He approached this writer to assist in drawing up a campaign blueprint; especially in the areas of youth and women empowerment and the construction of feeder roads to assist in the evacuation of farm produce. Together we approached two local construction firms who gave us separate bill estimates, including maintenance for three years. From the figures released and that presented by his contact, the local government has the capacity to construct such feeder roads.
Because he has proven beyond reasonable doubt that he has the interest of his people at heart; he threw his hat into the election ring. Going by his antecedents, we all believed he’d win the election until the opposition started a malicious rumour two week before election. They alleged that the candidate belong to a “blood sucking cult” which was why he has been engaged in feeding widows and orphans as a way of atoning for his sins!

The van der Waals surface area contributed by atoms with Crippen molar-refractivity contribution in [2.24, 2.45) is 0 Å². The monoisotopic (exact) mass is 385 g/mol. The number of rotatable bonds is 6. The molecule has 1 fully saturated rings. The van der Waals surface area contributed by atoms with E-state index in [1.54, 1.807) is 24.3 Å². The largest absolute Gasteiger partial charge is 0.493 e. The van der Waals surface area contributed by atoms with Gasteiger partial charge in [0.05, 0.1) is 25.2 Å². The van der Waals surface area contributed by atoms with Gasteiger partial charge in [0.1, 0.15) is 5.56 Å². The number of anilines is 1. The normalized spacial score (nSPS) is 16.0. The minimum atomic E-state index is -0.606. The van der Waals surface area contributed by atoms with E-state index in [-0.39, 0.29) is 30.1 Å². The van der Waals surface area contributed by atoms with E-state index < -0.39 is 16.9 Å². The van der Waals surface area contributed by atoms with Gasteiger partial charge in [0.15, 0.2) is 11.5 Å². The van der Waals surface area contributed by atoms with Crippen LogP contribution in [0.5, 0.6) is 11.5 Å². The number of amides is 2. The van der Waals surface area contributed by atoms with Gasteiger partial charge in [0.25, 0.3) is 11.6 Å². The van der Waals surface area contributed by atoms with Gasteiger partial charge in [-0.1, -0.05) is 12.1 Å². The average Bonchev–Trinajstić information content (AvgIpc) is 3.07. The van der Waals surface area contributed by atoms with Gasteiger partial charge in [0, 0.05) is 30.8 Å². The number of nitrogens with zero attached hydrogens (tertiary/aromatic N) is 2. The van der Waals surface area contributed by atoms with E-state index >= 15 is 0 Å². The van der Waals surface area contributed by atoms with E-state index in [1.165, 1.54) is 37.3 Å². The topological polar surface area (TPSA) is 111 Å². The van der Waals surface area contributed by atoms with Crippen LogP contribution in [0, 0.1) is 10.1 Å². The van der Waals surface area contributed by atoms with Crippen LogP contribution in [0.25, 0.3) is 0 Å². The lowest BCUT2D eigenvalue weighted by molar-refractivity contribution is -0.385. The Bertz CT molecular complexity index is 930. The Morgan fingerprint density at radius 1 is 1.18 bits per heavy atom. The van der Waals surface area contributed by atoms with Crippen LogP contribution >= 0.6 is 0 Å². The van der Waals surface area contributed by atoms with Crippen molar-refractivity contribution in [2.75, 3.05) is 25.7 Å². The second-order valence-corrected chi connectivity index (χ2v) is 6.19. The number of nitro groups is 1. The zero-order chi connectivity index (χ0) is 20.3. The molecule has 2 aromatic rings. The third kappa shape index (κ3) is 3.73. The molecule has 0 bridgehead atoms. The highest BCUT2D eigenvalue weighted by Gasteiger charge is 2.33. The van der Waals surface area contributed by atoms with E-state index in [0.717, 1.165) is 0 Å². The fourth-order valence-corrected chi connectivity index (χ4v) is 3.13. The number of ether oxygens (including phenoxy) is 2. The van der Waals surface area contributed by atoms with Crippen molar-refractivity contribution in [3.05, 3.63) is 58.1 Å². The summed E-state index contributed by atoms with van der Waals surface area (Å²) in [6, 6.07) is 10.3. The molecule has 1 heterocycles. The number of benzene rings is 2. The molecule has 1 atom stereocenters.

Knowing the way such things play out in our communities, he subsequently lost the election on that “blood sucking” ground! Suffice it to say the rot in his local government – like in most local government areas – has continued to date.
The questions that often plague to my mind whenever I recollect that story is these: why are Nigerians not concerned about how public funds are spent? Why, for instance, would indigenes of a local government not question their chairman who has not carried out any infrastructure improvement despite collecting hundreds of millions of Naira? Some villages in Nigeria are totally cut off from civilization, so what does it take to have graders create a passage – not a road – for such villages? Why workers and pensioners are not paid is often beyond comprehension.
There were serious agitations from primary school teachers when the idea was mooted to transfer the payment of their salaries from the state to local government. They knew quite well they may not get paid for upward of one year. They’ve been there before that was why they chose not to sleep the sleep of death.